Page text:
March 9, 2024

This week three provinces—British ColumbiaOntario, and Saskatchewan—issued invitations to apply (ITA) for permanent residence (PR) under their respective immigration streams.

Candidates were invited under a combination of demographic and labour market streams, with differing criteria for each. In addition, different Provincial Nominee Programs (PNPs) utilise varying scoring systems, which result in great variance between cut-off scores for candidates from different provinces.

PNP Results March 2nd – March 8th


On March 7th the Ontario Immigrant Nominee Program (OINP) issued 2,104 invitations to healthcare professionals under the Human Capital Priorities stream. Candidates needed a CRS score between 352 and 421 to be invited.

To be invited, candidates needed professional experience under any of the following healthcare professions.

The Human Capital Priorities stream is an Express Entry aligned (or enhanced PNP) stream meaning that candidates within the Express Entry pool may be invited through this pathway. To be eligible candidates must have:

  • a valid Express Entry profile;
  • at least one year of full-time work experience;
  • a bachelor’s, master’s or PhD degree; and
  • Language proficiency of at least Canadian Language Benchmark(CLB) or Niveaux de compétence linguistique canadien (NCLC) level 7 (for English or French respectively).
British Columbia (B.C.)

On March 5th B.C. held both targeted and general draws under the BCPNP, resulting in at least 156 total ITAs.

The province held general draws under five of its different streams, resulting in 54 ITAs. Candidates in the Skilled Worker, Skilled Worker-Express Entry British Columbia (EEBC) option, International Graduate, and International Graduate EEBC option needed a minimum score of 126 to receive invitations. Meanwhile candidates under the Entry Level and Semi-Skilled stream needed a score of 99.

The province also held targeted draws under the Skilled Worker International Graduate (includes EEBC option) stream. These draws targeted candidates with experience in professions that are in-demand within B.C.’s labour market. These were:

  • Childcare—inviting 32 candidates with a minimum score of 70;
  • Construction—inviting 30 candidates with a minimum score of 80;
  • Healthcare—inviting 39 candidates with a minimum score of 70; and
  • Veterinary care—inviting less than 5 candidates with a minimum score of 70.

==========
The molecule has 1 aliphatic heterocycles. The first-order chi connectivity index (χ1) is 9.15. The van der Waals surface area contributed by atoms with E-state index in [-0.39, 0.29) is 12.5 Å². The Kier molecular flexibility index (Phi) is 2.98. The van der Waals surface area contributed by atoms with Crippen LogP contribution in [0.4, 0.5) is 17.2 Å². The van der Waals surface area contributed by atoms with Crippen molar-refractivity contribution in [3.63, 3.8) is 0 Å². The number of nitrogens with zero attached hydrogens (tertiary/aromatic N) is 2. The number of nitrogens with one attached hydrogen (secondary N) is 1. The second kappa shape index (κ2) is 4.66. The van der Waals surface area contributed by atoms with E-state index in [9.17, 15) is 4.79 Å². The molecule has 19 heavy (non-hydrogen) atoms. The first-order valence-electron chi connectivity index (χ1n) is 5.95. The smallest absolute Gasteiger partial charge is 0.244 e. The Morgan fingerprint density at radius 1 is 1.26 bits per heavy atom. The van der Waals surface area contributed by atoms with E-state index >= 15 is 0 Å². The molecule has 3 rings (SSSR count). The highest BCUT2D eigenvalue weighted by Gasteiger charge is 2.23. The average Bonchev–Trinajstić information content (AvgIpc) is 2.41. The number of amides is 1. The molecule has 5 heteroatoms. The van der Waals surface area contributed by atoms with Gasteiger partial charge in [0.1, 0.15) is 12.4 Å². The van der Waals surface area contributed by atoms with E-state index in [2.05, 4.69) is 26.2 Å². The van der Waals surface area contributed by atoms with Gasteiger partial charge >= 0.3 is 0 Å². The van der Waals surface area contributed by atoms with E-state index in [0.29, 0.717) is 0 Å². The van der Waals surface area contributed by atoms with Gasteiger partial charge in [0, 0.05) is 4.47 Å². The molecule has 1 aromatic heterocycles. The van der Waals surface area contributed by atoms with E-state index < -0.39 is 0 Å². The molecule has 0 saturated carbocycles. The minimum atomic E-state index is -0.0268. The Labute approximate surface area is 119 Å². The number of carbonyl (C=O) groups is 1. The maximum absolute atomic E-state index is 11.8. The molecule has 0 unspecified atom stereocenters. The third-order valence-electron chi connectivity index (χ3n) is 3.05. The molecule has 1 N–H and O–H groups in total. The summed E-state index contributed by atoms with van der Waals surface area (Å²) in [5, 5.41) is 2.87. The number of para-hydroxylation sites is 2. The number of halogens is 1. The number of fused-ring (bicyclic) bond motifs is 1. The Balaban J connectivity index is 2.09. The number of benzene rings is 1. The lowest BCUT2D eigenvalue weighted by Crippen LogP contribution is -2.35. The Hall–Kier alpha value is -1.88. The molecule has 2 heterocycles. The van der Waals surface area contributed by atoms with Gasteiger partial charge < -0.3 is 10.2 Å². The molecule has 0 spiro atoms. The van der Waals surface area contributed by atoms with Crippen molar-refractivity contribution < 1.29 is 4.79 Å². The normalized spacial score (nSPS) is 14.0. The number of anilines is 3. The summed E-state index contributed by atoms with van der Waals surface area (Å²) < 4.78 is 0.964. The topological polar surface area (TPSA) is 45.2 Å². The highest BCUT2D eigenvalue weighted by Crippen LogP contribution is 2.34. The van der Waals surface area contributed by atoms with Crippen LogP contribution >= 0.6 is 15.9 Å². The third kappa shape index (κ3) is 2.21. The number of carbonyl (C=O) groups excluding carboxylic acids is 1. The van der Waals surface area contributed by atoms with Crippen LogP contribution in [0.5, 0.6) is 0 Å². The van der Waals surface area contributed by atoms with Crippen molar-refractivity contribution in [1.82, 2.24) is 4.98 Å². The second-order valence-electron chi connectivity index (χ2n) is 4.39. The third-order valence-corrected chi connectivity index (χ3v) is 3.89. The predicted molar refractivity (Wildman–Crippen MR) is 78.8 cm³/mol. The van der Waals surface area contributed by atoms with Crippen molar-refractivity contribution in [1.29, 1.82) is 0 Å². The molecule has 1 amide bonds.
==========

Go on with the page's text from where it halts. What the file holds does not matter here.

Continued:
On March 7th the Saskatchewan Immigrant Nominee Program (SINP) held draws under two of its streams. This was the first SINP draw in more than two months, since December 27th, 2023.

Under the Occupations In-Demand stream, 14 candidates with professional experience in targeted occupations, and a minimum score of 89, were invited.

Under the Express Entry stream, 21 candidates with a minimum score of 89 were invited.

Both streams required candidates to have an education credential assessment (ECA) or be educated in Canada. Under both, candidates needed professional experience in the following professions (given as National Occupation Codes (NOC)).

February 20, 2024

British Columbia, Alberta and Prince Edward Island issued invitations to apply (ITAs) for candidates in several in-demand occupations, through their respective Provincial Nominee Programs (PNPs).

The British Columbia Provincial Nominee Program (BCPNP) and the Alberta PNP—formally the Alberta Advantage Immigrant Program (AAIP) are two of the biggest PNPs in Canada. These programs offer immigration streams for experienced entrepreneurs, workers with in-demand skills, international graduates and other newcomers based both in and out of their provinces.

Provincial immigration results February 10th—16th

Note: Provinces and territories implement different scoring systems for their PNPs independent of each other. This results in different scoring grades and criteria, which should not be compared.

1.British Columbia:

This week the BCPNP issued invitations through its Skilled Worker, International Graduate (includes Express Entry British Columbia (EEBC) option)) stream. This stream targets international students who have in-demand skills for British Columbia’s labour market.

The province issued at least 200 ITAs for skilled workers and international graduates across five different in-demand employment sectors. These were:

  1. Childcare—requiring a minimum score of 60 to be invited;
  2. Construction—requiring a minimum score of 75 to be invited;
  3. Healthcare—requiring a minimum score of 60;
  4. Tech—requiring a minimum score of 108; and
  5. Veterinary care—requiring a minimum score of 60.

A full list of in-demand professions in British Columbia can be found here.


On February 6th Alberta issued 44 Notifications of Interest—the equivalent of ITAs under the AAIP—to candidates with professional healthcare experience, through the “Dedicated Healthcare Pathway with Alberta job offer”.

To be invited, candidates had to have healthcare experience within the province and received a job offer from an employer in Alberta. The minimum cut-off score to receive an ITA was 302.

3.Prince Edward Island:

PEI issued 121 Expressions of Interest to candidates Labour and Express Entry candidates in the PEI PNP.

Candidates were considered if they were s working for a PEI Employer and had a minimum EOI score of 65. Over the past 12 months, the province has invited 2,307 candidates with 2,253 Expressions of Interest going to Labour and Express Entry candidates and 54 going to Business Work Permit Entrepreneur.

How can I increase my chances at receiving an invitation under a PNP?

While many PNPs have reserved pathways for those who have some connection to the province (i.e.: having graduated from a Designated Learning Institution (DLI), received a job offer letter, or having personal family ties to someone, in the province or territory of that PNP)—all PNPs have streams for in-demand professions that meet their location’s labour market needs.